I am whipping through the French countryside at 316 km/h on the second level of a TGV train bound for München with a slight headache from the boxed Bordeaux that brought me to the end of last night in Paris. Salzburg awaits me at the end of this jointed track and I remind my tongue the pronunciation of bitte, danke, ein bier, ja. The woman in the seat across the aisle one row ahead scrolls through blurry photos of Notre Dame on her giant Samsung. It is Sunday afternoon and the weekend is winding down. Germans return home from France with Perrier and macarons. A toddler bounces down the aisle with the Eiffel tower embroidered on his round, shirted belly and I watch for the border, overgrown now, I’m sure, and hatched with footpaths.
From this angle, there’s little difference between the two places. They share currency, a workforce, transportation networks, brand names and franchises. They both have a surprising number of green trees and valleys of puckered lush bush hidden between hills and small mountains. They both have vineyards and cute farm houses with new lambs frolicking in the fields outside. They have a likeness that changes ever so gradually, even at this speed. Yet the announcements repeat in three languages. English is the token given to ensure that everyone “else” can understand what is going on, everyone who lacks the entitlement to the land that goes along with knowing its tongue.
Like a good scotch, language needs time to work out the nuance of its fire, and this happens best is a barrel of isolation. Over the ages prior to our own, the earth was littered with such barrels. France and Germany–though neighbours–each developed their own unique flavour. When we learned how to fly, we also had to learn how to communicate with the distinct parts of ourselves. Esperanto was a nice idea–a blended language like a smooth Johnnie Walker–but with only a handful of native speakers and few others choosing to pick it up in their free time, it hasn’t risen to the fore as its inspired creator hoped. I’m not sure how English got the winning bid, though I imagine it had a lot to do with money and power, and little to do with equal representation.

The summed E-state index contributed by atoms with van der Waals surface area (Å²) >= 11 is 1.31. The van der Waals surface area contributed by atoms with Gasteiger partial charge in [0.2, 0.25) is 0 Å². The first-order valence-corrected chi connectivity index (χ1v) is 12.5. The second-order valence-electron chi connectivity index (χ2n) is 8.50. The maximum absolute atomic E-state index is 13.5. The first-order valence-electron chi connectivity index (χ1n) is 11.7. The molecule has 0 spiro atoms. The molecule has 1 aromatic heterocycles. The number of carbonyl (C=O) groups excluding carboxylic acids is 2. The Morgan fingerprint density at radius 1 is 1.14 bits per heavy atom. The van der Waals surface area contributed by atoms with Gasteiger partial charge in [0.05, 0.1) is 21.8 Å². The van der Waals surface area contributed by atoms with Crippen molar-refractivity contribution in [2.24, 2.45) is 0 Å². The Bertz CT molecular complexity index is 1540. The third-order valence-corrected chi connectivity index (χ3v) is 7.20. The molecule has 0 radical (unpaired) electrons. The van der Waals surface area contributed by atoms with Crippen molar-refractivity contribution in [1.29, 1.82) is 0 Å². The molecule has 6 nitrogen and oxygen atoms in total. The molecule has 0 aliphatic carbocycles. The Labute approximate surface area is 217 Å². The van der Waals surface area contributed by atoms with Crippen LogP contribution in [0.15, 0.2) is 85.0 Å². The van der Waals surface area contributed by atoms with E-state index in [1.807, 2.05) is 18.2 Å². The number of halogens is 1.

Over the past month, I’ve had many conversations about language–all of them in English–with folks from Spain, Argentina, France, Ireland, Russia and Norway. Today, I wait through the German, then the French, before I am welcomed to have a drink at the bar in car fourteen. I am grateful, because I am thirsty and seven hours is a long time to spend on a train without a bit of a buzz. I spy again over the shoulder of the woman with the Samsung as the child with the Eiffel tower embroido-tattoo comes around for another pass. They are each taking something home with them, something to prove that they were elsewhere, even if elsewhere is looking more and more like here.